Monday, September 9, 2019

Case of the Week 559

We're one week late due to my crazy travel schedule, but without further delay, here is our monthly case by Idzi Potters and the Institute of Tropical Medicine, Antwerp. It's short and sweet: The following was found in a stool specimen from a 3 year old child with diarrhea. It measures approximately 80 micrometers in diameter. Identification?

20 comments:

Hisar fan said...

Hymenolepsis nana

Anatoly said...

Hymenolepis diminuta (larger size, no polar filaments)

Anonymous said...

Definitely so, the larger size and lack of polar filaments are clues to an identification of a rat tapeworm Hymelopepis diminuta. I often wonder why it is called diminuta when actually it is about double the size of H. nana?
Florida Fan

Anonymous said...

Agree, H.diminuta egg with typical characteristic no polar filaments

Sam said...

Hymenolepis diminuta

Sir Galahad said...

Hymenolepis diminuta ( no polar filaments)

Sir Galahad said...

....... and larger size :-)

Anonymous said...

Agree with H.diminuta egg.
Luis.

Anonymous said...

nano = dwarf

Blaine A. Mathison said...

yes, 'nana' comes from the Latin 'nanus' meaning 'dwarf' or 'small'.

You must also understand, H. diminuta was described earlier (1819) then H. nana (1851). So, at the time of its description, H. diminuta may have been the smallest tapeworm known from humans (I am not sure what host it was originally described from).


Unknown said...

H diminuta

Hesham Al-Mekhlafi said...

I agree with you; Hymenolepis diminuta.
It is almost double the size of H. nana (40 micromiter) and also it does not contain the polar filaments.

William Sears said...

hymenolepis diminuta

Unknown said...

Hymenolepis diminata

Wan Hafiz said...

Agree with Hymenolepis diminuta egg.

Anonymous said...

Thank you Blaine for the concise explanation.
Rats, I did not check the chronology.
Now I know.
Florida Fan

Husain Poonawala said...

Hymenolepsis diminuta - lack of polar filaments and the larger size.

Sir Galahad said...

Io aggiungerei anche il colore leggermente giallastro, che H.nana non ha, avendo un aspetto jalino

Old One said...

In days of yore, a village butcher, Hero, was plagued by a nasty tapeworm infection: stinky, creeping tags on his leggings, segments crawling up his tunic. He was beside himself. Then someone told him of a Smithy in the next village with great success curing this malady both in man and beast. So off our Hero went to the next village seeking a cure.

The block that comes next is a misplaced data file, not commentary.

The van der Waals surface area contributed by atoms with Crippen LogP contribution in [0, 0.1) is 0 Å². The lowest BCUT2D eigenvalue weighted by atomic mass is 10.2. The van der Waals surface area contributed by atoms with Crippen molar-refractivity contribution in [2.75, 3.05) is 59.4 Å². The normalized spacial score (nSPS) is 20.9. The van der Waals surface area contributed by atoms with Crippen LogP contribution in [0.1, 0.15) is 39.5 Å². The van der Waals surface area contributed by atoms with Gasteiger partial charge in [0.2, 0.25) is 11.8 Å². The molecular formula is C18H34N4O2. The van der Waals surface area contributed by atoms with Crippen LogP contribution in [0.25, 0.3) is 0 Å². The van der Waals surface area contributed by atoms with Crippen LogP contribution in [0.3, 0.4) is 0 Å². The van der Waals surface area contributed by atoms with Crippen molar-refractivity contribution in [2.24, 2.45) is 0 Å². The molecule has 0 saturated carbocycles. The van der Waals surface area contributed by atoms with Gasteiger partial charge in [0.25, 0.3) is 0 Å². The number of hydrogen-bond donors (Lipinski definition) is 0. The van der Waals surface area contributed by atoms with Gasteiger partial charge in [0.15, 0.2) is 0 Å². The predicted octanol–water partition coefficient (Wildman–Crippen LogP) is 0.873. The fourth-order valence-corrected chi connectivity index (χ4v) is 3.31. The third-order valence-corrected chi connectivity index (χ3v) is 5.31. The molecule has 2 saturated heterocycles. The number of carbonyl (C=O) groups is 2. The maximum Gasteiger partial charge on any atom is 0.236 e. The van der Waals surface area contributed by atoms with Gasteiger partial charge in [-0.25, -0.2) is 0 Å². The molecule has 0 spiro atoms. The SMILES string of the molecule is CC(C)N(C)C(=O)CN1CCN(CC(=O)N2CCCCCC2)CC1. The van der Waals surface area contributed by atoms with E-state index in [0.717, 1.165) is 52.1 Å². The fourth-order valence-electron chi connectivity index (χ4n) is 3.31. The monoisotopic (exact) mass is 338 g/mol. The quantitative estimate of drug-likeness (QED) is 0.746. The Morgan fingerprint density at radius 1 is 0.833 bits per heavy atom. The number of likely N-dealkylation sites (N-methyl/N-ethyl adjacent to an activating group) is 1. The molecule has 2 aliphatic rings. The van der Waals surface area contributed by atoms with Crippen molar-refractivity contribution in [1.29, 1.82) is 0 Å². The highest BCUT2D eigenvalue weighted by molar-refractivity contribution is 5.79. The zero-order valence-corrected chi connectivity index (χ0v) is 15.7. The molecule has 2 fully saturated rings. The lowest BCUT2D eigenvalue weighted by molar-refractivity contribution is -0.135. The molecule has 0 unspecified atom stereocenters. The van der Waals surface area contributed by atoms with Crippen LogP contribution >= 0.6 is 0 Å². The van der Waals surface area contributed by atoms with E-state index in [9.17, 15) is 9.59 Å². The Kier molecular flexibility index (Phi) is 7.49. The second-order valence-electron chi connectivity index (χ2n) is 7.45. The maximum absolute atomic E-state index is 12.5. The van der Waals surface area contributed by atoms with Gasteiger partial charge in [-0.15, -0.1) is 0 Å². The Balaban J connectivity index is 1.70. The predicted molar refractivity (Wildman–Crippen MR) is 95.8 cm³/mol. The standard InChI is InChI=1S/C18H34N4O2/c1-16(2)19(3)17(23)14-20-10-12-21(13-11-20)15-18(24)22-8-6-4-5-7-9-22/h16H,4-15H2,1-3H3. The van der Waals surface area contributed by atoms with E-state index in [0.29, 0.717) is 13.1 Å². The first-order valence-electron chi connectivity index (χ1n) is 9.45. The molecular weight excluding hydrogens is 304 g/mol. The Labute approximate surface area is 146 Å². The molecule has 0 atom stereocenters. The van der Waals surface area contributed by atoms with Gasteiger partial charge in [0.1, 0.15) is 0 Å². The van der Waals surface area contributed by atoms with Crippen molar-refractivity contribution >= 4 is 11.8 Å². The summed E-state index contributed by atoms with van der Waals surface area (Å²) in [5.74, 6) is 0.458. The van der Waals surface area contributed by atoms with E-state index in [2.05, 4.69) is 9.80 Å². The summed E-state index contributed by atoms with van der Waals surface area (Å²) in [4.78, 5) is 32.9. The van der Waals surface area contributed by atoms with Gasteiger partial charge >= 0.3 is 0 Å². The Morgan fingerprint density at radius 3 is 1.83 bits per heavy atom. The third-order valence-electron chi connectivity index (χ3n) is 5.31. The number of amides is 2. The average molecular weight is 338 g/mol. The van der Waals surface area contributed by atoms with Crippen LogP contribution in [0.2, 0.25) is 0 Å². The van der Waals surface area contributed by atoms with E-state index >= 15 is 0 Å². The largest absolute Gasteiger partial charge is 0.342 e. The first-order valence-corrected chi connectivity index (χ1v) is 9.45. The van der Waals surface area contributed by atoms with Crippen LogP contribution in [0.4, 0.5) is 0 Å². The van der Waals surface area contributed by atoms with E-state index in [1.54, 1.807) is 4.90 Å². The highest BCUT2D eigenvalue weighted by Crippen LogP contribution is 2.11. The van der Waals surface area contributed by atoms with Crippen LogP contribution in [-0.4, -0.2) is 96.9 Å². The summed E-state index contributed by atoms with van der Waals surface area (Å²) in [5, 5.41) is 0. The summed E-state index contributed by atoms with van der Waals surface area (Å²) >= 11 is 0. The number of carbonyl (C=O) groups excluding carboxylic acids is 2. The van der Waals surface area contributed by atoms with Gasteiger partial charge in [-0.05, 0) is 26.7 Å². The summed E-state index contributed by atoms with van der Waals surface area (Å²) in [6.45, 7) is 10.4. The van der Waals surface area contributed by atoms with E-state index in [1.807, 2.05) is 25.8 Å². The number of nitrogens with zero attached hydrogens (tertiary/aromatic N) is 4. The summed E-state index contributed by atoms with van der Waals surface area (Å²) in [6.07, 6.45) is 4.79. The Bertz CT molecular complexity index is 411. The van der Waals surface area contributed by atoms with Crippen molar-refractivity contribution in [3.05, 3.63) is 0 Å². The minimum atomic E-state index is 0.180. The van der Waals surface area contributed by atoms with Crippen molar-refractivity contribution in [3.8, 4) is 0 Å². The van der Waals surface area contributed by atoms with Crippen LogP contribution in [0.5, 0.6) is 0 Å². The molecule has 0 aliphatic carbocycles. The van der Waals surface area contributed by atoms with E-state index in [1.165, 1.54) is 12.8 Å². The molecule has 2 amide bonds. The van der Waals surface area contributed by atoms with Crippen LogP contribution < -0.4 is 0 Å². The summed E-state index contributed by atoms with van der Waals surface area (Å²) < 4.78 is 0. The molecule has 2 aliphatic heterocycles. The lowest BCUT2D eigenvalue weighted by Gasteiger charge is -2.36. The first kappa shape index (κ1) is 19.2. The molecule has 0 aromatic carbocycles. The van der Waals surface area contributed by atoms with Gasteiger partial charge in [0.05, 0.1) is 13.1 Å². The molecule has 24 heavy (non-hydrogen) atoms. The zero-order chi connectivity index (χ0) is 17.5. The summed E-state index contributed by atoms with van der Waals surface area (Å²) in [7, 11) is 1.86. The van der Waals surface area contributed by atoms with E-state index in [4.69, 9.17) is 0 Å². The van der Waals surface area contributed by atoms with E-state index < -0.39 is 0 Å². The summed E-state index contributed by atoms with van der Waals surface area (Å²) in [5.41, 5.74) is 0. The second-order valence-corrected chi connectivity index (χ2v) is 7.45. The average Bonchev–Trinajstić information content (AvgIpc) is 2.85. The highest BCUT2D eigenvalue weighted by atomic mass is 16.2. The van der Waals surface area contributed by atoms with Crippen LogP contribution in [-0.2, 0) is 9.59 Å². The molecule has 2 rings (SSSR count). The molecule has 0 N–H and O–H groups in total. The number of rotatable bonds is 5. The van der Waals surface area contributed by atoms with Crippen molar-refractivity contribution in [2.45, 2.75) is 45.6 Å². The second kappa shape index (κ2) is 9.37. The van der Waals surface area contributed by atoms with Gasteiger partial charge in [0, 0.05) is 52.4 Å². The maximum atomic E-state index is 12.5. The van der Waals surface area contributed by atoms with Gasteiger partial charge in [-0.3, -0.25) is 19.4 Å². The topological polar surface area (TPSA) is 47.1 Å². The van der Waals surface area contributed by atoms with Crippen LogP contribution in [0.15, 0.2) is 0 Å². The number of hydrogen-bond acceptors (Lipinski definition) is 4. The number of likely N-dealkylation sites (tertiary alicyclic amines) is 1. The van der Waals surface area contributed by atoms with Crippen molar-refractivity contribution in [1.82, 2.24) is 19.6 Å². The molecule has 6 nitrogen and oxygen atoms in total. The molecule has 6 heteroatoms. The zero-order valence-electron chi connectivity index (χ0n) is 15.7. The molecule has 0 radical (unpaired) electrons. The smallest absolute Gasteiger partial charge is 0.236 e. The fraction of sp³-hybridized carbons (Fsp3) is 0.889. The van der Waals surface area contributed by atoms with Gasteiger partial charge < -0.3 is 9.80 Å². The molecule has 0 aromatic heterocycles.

He found the Smithy bent over a huge anvil crafting horseshoes with his mighty hammer. “Good day friend” said the Smithy “how can I help you?” Hero said “I have worms and I need to be rid of them”. Smithy looked him up and down. “Yes I can help. Wait hear and I’ll get my tools”. Soon Smithy returned with 2 unshelled hardboiled eggs. “Friend, drop your leggings and lean over the anvil”. He complied, willing to do anything to end his torment. The Smithy then gently placed both eggs into Hero’s rectum. “ Now go back to your village and return in one week and I will repeat the treatment”.

Hero did what he was told and returned the next week. The process was repeated. This went on for two months. Then the day came for the cure.

Bent over the anvil, Hero noticed the Smithy had but one egg, which he gently deposited. Hero’s lower bowels began to rumble and he began to feel rectal urgency. A delicate head had emerged, connected to a ribbon like body. The “thing” appeared to look around, though it had no eyes. Then it spoke. “Where’s my other hardboiled egg”

WHAM… The mighty hammer stuck, smashing the tiny head.

Anonymous said...

What a fantastic, fun and effective treatment "Old One" has told us. I haven't stopped laughing yet. I've just included this treatment among the preferred ones for teniasis, of course.
Luis